St. Mary's First Nation to open homeless shelter next week
First Nation hopes to offer safe, warm place to homeless in Fredericton community
St. Mary's First Nation is hoping to help the more than 10 homeless members of its community by opening a new shelter at the beginning of next month.
The band council is under a tight Dec. 1 deadline, and the office building is still under renovations, with a little more than a week left before the doors are to open.
The 3,200-square-foot shelter, which was the old band council office, is something Chief Allan Polchies Jr. said he knew the community needed.
He said it will save lives.
Winter came early this year and brought two major storms in November. Polchies said bringing people in from the cold is important because of the long winter ahead.
"We have members living in tents over there," Polchies said of a collection of tents on the other side of the St. John River in downtown Fredericton.
He said he wanted to create a safe, warm space for St. Mary's members and the general public.
"We want to save lives."
The shelter will include space for both men and women, showers and a kitchenette. Two staff members have been hired to work at the 24-hour shelter and a community doctor will visit people staying in the shelter.
Met with other shelters
Warren Maddox, executive director of Fredericton Homeless Shelters, said he met with the organizers from St. Mary's to discuss various policies for operating a shelter for the homeless.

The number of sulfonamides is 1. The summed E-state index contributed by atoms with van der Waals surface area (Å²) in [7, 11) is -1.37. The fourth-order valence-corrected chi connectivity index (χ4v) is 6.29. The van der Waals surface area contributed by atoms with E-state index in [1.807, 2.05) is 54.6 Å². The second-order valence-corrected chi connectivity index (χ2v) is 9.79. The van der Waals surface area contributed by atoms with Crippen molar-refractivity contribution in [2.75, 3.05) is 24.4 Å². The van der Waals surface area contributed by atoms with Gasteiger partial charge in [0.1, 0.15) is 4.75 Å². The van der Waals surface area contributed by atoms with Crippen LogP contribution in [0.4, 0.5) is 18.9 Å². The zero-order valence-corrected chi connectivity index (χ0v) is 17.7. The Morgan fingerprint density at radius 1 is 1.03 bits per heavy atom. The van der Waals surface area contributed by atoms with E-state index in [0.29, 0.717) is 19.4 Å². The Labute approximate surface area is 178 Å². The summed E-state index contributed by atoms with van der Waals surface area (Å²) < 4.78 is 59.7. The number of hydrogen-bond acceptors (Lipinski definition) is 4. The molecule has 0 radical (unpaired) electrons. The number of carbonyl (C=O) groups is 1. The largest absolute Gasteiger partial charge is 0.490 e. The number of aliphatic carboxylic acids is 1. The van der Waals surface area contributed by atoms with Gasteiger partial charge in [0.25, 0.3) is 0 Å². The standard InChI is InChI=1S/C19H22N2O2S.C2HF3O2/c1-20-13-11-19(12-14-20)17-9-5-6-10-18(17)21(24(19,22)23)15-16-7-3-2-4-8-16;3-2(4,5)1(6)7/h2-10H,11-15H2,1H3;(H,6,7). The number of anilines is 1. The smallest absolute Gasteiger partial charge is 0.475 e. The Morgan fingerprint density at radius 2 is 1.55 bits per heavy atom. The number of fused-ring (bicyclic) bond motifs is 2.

He welcomed the creation of another shelter in the city.
"It gives people who are out in the cold another option," he said. "One that is well-run, well-resourced, properly staffed and believes in the basic things you need to believe in.
Maddox said the homeless shelters in Fredericton are now housing more than 40 people. Ten are at the Grace House for women, another 28 are at St. John House for men, which was set up to hold 25 men — and four are at Brunswick House.
Maddox estimated between 200 and 350 people are homeless in the city.
Already have request
Two homeless people have already asked to stay at the St. Mary's shelter.
"We want to get this project going," Polchies said. "It's off the ground."
Polchies doesn't know what the operating budget will be for the 20-bed facility but said donations have been pouring in since organizers announced it.
Along with a warm place and one hot meal a day, community members will have a safe space for healing too, he said.
Polchies said while St. Mary's First Nation members will get first priority, the shelter will not turn anyone away.
Polchies said they will encourage physical, mental and spiritual health.
"It was a little seed and it's just blooming," he said. "It's just branching off into many different positive initiatives."